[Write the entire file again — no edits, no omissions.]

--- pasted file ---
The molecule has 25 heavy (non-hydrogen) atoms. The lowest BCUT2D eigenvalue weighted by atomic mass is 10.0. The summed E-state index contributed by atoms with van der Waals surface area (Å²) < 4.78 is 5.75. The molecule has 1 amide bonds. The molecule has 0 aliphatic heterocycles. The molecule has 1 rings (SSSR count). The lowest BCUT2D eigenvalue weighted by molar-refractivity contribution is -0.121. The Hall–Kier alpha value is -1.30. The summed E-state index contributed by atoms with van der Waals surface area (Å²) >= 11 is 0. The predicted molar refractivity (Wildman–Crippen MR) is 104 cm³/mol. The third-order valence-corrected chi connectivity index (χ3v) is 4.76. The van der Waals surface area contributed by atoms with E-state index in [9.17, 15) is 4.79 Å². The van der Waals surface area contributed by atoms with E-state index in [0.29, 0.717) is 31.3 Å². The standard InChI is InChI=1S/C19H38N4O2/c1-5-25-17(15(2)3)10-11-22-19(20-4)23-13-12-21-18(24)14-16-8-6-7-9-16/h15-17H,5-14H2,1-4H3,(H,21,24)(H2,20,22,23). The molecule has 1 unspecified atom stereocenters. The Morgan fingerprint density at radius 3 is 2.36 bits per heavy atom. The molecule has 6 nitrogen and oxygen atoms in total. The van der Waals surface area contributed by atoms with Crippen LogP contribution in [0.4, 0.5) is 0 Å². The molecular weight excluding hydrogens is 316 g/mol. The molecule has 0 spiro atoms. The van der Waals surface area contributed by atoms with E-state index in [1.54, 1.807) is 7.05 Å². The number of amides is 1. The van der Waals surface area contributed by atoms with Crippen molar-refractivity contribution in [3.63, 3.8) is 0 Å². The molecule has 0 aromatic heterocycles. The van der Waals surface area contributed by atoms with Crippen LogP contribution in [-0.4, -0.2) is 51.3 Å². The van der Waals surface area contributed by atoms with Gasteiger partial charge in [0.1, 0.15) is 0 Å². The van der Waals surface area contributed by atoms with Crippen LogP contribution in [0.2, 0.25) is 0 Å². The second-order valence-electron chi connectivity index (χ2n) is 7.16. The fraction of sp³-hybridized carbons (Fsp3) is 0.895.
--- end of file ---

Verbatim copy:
The molecule has 25 heavy (non-hydrogen) atoms. The lowest BCUT2D eigenvalue weighted by atomic mass is 10.0. The summed E-state index contributed by atoms with van der Waals surface area (Å²) < 4.78 is 5.75. The molecule has 1 amide bonds. The molecule has 0 aliphatic heterocycles. The molecule has 1 rings (SSSR count). The lowest BCUT2D eigenvalue weighted by molar-refractivity contribution is -0.121. The Hall–Kier alpha value is -1.30. The summed E-state index contributed by atoms with van der Waals surface area (Å²) >= 11 is 0. The predicted molar refractivity (Wildman–Crippen MR) is 104 cm³/mol. The third-order valence-corrected chi connectivity index (χ3v) is 4.76. The van der Waals surface area contributed by atoms with E-state index in [9.17, 15) is 4.79 Å². The van der Waals surface area contributed by atoms with E-state index in [0.29, 0.717) is 31.3 Å². The standard InChI is InChI=1S/C19H38N4O2/c1-5-25-17(15(2)3)10-11-22-19(20-4)23-13-12-21-18(24)14-16-8-6-7-9-16/h15-17H,5-14H2,1-4H3,(H,21,24)(H2,20,22,23). The molecule has 1 unspecified atom stereocenters. The Morgan fingerprint density at radius 3 is 2.36 bits per heavy atom. The molecule has 6 nitrogen and oxygen atoms in total. The van der Waals surface area contributed by atoms with Crippen LogP contribution in [0.4, 0.5) is 0 Å². The molecular weight excluding hydrogens is 316 g/mol. The molecule has 0 spiro atoms. The van der Waals surface area contributed by atoms with E-state index in [1.54, 1.807) is 7.05 Å². The number of amides is 1. The van der Waals surface area contributed by atoms with Crippen molar-refractivity contribution in [3.63, 3.8) is 0 Å². The molecule has 0 aromatic heterocycles. The van der Waals surface area contributed by atoms with Crippen LogP contribution in [-0.4, -0.2) is 51.3 Å². The van der Waals surface area contributed by atoms with Gasteiger partial charge in [0.1, 0.15) is 0 Å². The van der Waals surface area contributed by atoms with Crippen LogP contribution in [0.2, 0.25) is 0 Å². The second-order valence-electron chi connectivity index (χ2n) is 7.16. The fraction of sp³-hybridized carbons (Fsp3) is 0.895.